“One kind word can change someone’s entire day.” Anonymous

Things to Say Instead To a Birth Mother

Making a plan for adoption is one of the hardest decisions a prospective birth mother will ever make in her life. It takes an insurmountable amount of courage and humility. Honestly coming to a place within yourself and admitting that another family would raise your child and provide a better life for them — not easy by any means.

In a previous article, featured on Adoption Choices of Nevada, harmful and negative words to say to a birth mother were explored. Below, a more positive twist. This is in no way an exhaustive inventory, but will hopefully be a guiding light to others who struggle when thinking about what to say. Phrasing becomes vital in situations surrounding adoption. Even if you have the best intentions. It’s best to be mindful of your words, and speak as positively as possible.

Kind words can make all the difference.

I’m here for you, whatever choice you make

When faced with a tough decision, what is the natural response? What is the first thing we tend to do? Reach out to friends and family, of course. We crave their opinions. Suggestions. Guidance. The same goes for a prospective birth mother. She yearns to hear thoughts and encouragement. To reach out and see who will support her, to journey with her in the challenging days ahead.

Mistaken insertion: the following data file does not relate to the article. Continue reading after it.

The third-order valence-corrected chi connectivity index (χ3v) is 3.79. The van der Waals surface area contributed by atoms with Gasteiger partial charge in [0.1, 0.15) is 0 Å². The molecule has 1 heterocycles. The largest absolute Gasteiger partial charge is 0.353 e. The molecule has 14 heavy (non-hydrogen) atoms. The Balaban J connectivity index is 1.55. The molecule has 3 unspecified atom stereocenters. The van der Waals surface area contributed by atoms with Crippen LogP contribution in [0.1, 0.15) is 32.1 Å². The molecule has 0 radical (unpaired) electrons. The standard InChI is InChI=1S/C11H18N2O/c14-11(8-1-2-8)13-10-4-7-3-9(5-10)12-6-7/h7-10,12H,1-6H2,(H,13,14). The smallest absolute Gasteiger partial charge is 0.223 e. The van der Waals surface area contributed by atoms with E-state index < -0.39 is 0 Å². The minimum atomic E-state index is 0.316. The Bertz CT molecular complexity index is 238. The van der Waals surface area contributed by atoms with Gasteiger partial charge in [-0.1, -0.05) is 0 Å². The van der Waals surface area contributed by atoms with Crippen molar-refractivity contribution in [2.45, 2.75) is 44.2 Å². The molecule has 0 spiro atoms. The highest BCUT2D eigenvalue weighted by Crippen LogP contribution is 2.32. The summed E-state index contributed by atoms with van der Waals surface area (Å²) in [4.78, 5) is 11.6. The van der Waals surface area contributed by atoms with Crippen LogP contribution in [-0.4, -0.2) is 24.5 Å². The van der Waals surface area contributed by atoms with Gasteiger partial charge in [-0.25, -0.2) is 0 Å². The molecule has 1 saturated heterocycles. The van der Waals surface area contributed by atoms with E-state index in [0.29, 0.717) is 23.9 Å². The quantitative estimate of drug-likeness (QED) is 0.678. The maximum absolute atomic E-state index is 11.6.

Undoubtedly, she will be met with mixed emotions. Not everyone will be happy about it, and some will be more vocal about their dislike than others. However, those negative words aren’t what she needs. Let her know that you’re there for her — and actually mean it. Don’t just say it because it sounds good. She needs honesty. To know that no matter what, she won’t receive any judgement from you. Feelings of shame and guilt go hand-in-hand with a choice like adoption, so it’s essential that she knows where her safety net is. Where she can go on her darkest of days and find comfort. A hug. Anything she needs.

Knowing that you are there for her no matter what will do wonders.

I know I can’t understand completely, but I’m here when you need to talk

This statement is perfectly ok to say because it communicates clearly where you’re at with her decision. It tells her that even though you may or may not fully agree with her choice, you’ll be a free shoulder for her to cry on or a listening ear. Someone she can come to when she feels overwhelmed.